By “multiple dogs” I mean two dogs that belong, one each, to two hunters. If you plan to gang-hunt your own complement of canines, I can say only that you must know what you are doing. If one or more of your buddies plans to hunt other dogs along with your herd, I’m forced to say, “No comment.”
Here we’ll consider only two one-dog hunters. Since you’re reading this column, we’ll assume you have a retriever.
Hunting with a Buddy
If you hunt with a training buddy with whom you have trained all through the off-season, you should be able to enjoy hunting your retrievers together during the fall, but if and only if both dogs are reliably steady and dependable in honoring. If either dog is unsteady or won’t honor, he’ll turn your hunts into chaos. He will also un-train the other dog.
If you and your buddy plan to hunt only waterfowl together, both dogs must be “non-slip” steady and must honor “non-slip.” Non-slip means that the dog sits at heel off-lead.
If you and your buddy also plan to hunt the uplands together, with your retrievers hunting ahead and flushing birds, you need different, spaniel-like forms of steadiness and honoring. Immediately after putting a bird up, a “steady” upland flusher must sit and remain sitting until sent to retrieve. An “honoring” flusher must sit when the other dog puts a bird up and then remain in place while the other dog retrieves.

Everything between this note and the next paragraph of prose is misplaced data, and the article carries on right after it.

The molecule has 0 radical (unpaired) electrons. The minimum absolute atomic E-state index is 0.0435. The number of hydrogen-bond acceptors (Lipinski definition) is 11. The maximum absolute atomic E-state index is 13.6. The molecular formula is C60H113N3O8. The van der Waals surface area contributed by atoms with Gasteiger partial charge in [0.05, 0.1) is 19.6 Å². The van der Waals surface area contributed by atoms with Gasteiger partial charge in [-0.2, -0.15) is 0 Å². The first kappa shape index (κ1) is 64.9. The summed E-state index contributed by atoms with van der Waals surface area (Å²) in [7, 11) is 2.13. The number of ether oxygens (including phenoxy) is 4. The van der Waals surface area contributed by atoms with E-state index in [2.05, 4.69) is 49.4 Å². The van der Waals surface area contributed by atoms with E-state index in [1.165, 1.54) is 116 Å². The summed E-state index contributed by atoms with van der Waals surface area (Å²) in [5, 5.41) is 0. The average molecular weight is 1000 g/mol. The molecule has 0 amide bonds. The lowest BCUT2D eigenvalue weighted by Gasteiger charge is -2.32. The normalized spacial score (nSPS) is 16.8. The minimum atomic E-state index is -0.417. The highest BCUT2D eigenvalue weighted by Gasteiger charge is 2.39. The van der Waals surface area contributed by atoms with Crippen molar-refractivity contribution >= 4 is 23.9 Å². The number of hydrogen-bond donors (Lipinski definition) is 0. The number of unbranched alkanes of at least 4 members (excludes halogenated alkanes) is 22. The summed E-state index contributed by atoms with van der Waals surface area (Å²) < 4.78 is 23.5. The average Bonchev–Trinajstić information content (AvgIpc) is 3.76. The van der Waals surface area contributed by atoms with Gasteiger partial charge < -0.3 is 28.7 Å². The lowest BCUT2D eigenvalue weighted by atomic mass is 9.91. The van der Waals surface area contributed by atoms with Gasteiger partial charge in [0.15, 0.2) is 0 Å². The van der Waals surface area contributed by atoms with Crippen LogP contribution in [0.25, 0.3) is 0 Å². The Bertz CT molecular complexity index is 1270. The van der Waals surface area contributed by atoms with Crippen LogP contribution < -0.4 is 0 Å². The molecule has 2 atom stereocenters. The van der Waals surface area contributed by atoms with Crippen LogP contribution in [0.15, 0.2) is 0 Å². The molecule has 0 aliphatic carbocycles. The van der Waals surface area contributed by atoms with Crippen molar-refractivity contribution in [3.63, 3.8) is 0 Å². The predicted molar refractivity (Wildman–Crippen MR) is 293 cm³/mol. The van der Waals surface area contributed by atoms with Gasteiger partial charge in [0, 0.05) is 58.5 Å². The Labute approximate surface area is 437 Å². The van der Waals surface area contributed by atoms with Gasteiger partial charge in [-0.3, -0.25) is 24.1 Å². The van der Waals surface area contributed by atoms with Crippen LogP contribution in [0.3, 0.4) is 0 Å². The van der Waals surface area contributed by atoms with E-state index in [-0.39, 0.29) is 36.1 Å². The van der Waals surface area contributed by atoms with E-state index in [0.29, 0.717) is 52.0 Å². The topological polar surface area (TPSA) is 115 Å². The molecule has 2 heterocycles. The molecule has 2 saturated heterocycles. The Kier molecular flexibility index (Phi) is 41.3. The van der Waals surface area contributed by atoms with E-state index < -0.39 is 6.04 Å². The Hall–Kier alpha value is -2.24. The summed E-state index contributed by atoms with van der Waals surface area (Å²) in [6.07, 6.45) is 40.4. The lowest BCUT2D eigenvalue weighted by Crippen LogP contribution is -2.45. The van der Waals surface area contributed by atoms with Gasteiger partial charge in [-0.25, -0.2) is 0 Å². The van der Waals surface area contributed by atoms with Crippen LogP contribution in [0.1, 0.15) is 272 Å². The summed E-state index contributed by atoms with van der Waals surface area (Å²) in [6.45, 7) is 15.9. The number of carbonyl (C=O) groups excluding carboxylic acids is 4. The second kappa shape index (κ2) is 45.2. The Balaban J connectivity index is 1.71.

Both dogs must sit on each wild flush and on every shot. That level of flusher training takes time and effort. But, without it, two retrievers will turn an upland hunt into a bedlam of wild flushes, “disputed” retrieves and long chases leading to birds being flushed far out of gun range.
You and your training buddy know the training levels of each other’s dog. You know what each retriever can and can’t do. More importantly in the real world, you also know what each dog might and might not do.
You know what each other expects of his own dog and also of your dog. If you both feel you can hunt your dogs together successfully, and if you both feel doing so would make the hunt more enjoyable, hey, have a go at it.